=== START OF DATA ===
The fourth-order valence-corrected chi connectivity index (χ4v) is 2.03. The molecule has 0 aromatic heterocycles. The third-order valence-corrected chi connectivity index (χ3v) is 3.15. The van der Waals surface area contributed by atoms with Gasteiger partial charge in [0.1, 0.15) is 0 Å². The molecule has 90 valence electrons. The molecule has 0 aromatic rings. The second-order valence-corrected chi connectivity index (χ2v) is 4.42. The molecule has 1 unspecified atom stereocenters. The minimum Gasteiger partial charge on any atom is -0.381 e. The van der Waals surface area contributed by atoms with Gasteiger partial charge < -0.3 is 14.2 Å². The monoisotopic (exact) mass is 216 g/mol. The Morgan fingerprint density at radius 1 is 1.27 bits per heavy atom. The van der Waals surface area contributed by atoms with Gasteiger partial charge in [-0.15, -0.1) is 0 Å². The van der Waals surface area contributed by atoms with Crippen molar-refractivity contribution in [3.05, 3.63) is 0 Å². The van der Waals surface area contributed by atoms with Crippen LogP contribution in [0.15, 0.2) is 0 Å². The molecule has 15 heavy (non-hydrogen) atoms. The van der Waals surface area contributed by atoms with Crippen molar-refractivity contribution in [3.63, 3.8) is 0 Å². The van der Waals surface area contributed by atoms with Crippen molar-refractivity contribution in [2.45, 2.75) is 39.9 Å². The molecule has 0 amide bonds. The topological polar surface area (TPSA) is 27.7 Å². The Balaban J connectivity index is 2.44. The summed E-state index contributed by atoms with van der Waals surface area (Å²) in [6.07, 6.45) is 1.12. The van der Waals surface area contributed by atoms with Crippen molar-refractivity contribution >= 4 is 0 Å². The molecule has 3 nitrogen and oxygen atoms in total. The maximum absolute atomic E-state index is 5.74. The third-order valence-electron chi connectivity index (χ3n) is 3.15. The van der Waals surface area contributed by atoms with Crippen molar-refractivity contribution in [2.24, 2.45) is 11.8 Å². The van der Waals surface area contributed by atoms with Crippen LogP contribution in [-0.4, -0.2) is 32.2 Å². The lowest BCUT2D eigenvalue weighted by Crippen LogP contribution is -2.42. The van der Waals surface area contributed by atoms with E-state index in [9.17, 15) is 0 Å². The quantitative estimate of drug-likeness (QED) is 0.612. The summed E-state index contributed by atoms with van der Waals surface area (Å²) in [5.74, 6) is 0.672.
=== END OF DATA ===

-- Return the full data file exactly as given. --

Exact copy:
The fourth-order valence-corrected chi connectivity index (χ4v) is 2.03. The molecule has 0 aromatic heterocycles. The third-order valence-corrected chi connectivity index (χ3v) is 3.15. The van der Waals surface area contributed by atoms with Gasteiger partial charge in [0.1, 0.15) is 0 Å². The molecule has 90 valence electrons. The molecule has 0 aromatic rings. The second-order valence-corrected chi connectivity index (χ2v) is 4.42. The molecule has 1 unspecified atom stereocenters. The minimum Gasteiger partial charge on any atom is -0.381 e. The van der Waals surface area contributed by atoms with Gasteiger partial charge < -0.3 is 14.2 Å². The monoisotopic (exact) mass is 216 g/mol. The Morgan fingerprint density at radius 1 is 1.27 bits per heavy atom. The van der Waals surface area contributed by atoms with Gasteiger partial charge in [-0.15, -0.1) is 0 Å². The van der Waals surface area contributed by atoms with Crippen molar-refractivity contribution in [3.05, 3.63) is 0 Å². The van der Waals surface area contributed by atoms with Crippen LogP contribution in [0.15, 0.2) is 0 Å². The molecule has 15 heavy (non-hydrogen) atoms. The van der Waals surface area contributed by atoms with Crippen molar-refractivity contribution in [3.63, 3.8) is 0 Å². The van der Waals surface area contributed by atoms with Crippen molar-refractivity contribution in [2.45, 2.75) is 39.9 Å². The molecule has 0 amide bonds. The topological polar surface area (TPSA) is 27.7 Å². The Balaban J connectivity index is 2.44. The summed E-state index contributed by atoms with van der Waals surface area (Å²) in [6.07, 6.45) is 1.12. The van der Waals surface area contributed by atoms with Crippen molar-refractivity contribution >= 4 is 0 Å². The molecule has 3 nitrogen and oxygen atoms in total. The maximum absolute atomic E-state index is 5.74. The third-order valence-electron chi connectivity index (χ3n) is 3.15. The van der Waals surface area contributed by atoms with Crippen molar-refractivity contribution in [2.24, 2.45) is 11.8 Å². The van der Waals surface area contributed by atoms with Crippen LogP contribution in [-0.4, -0.2) is 32.2 Å². The lowest BCUT2D eigenvalue weighted by Crippen LogP contribution is -2.42. The van der Waals surface area contributed by atoms with E-state index in [9.17, 15) is 0 Å². The quantitative estimate of drug-likeness (QED) is 0.612. The summed E-state index contributed by atoms with van der Waals surface area (Å²) in [5.74, 6) is 0.672.